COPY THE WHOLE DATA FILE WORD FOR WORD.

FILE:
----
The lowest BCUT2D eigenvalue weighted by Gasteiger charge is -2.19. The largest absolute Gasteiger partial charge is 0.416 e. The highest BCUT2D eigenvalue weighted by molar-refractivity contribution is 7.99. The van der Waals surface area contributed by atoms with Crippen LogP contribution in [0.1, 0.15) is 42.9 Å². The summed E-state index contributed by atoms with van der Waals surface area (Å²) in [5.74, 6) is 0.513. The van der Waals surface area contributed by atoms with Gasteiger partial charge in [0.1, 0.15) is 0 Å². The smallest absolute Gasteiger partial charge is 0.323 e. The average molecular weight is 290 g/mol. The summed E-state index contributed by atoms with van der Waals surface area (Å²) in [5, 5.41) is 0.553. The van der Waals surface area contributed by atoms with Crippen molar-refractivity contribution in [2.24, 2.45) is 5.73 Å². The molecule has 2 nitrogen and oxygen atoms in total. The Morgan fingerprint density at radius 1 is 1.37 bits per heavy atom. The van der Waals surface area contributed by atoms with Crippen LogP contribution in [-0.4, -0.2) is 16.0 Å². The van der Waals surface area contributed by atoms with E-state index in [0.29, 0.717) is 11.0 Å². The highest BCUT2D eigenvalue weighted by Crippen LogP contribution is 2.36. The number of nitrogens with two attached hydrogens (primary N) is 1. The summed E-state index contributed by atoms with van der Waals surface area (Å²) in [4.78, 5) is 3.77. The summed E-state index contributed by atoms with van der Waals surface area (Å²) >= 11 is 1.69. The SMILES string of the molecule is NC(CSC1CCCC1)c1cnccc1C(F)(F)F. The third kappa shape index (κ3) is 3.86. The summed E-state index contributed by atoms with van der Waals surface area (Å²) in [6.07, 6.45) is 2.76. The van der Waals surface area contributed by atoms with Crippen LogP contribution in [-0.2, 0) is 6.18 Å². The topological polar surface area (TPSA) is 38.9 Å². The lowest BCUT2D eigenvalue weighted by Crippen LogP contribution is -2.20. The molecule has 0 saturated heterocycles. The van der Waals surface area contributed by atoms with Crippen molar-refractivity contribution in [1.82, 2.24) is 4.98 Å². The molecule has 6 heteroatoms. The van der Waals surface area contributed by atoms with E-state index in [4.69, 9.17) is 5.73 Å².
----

The lowest BCUT2D eigenvalue weighted by Gasteiger charge is -2.19. The largest absolute Gasteiger partial charge is 0.416 e. The highest BCUT2D eigenvalue weighted by molar-refractivity contribution is 7.99. The van der Waals surface area contributed by atoms with Crippen LogP contribution in [0.1, 0.15) is 42.9 Å². The summed E-state index contributed by atoms with van der Waals surface area (Å²) in [5.74, 6) is 0.513. The van der Waals surface area contributed by atoms with Gasteiger partial charge in [0.1, 0.15) is 0 Å². The smallest absolute Gasteiger partial charge is 0.323 e. The average molecular weight is 290 g/mol. The summed E-state index contributed by atoms with van der Waals surface area (Å²) in [5, 5.41) is 0.553. The van der Waals surface area contributed by atoms with Crippen molar-refractivity contribution in [2.24, 2.45) is 5.73 Å². The molecule has 2 nitrogen and oxygen atoms in total. The Morgan fingerprint density at radius 1 is 1.37 bits per heavy atom. The van der Waals surface area contributed by atoms with Crippen LogP contribution in [-0.4, -0.2) is 16.0 Å². The van der Waals surface area contributed by atoms with E-state index in [0.29, 0.717) is 11.0 Å². The highest BCUT2D eigenvalue weighted by Crippen LogP contribution is 2.36. The number of nitrogens with two attached hydrogens (primary N) is 1. The summed E-state index contributed by atoms with van der Waals surface area (Å²) in [4.78, 5) is 3.77. The summed E-state index contributed by atoms with van der Waals surface area (Å²) >= 11 is 1.69. The SMILES string of the molecule is NC(CSC1CCCC1)c1cnccc1C(F)(F)F. The third kappa shape index (κ3) is 3.86. The summed E-state index contributed by atoms with van der Waals surface area (Å²) in [6.07, 6.45) is 2.76. The van der Waals surface area contributed by atoms with Crippen LogP contribution in [-0.2, 0) is 6.18 Å². The topological polar surface area (TPSA) is 38.9 Å². The lowest BCUT2D eigenvalue weighted by Crippen LogP contribution is -2.20. The molecule has 0 saturated heterocycles. The van der Waals surface area contributed by atoms with Crippen molar-refractivity contribution in [1.82, 2.24) is 4.98 Å². The molecule has 6 heteroatoms. The van der Waals surface area contributed by atoms with E-state index in [4.69, 9.17) is 5.73 Å².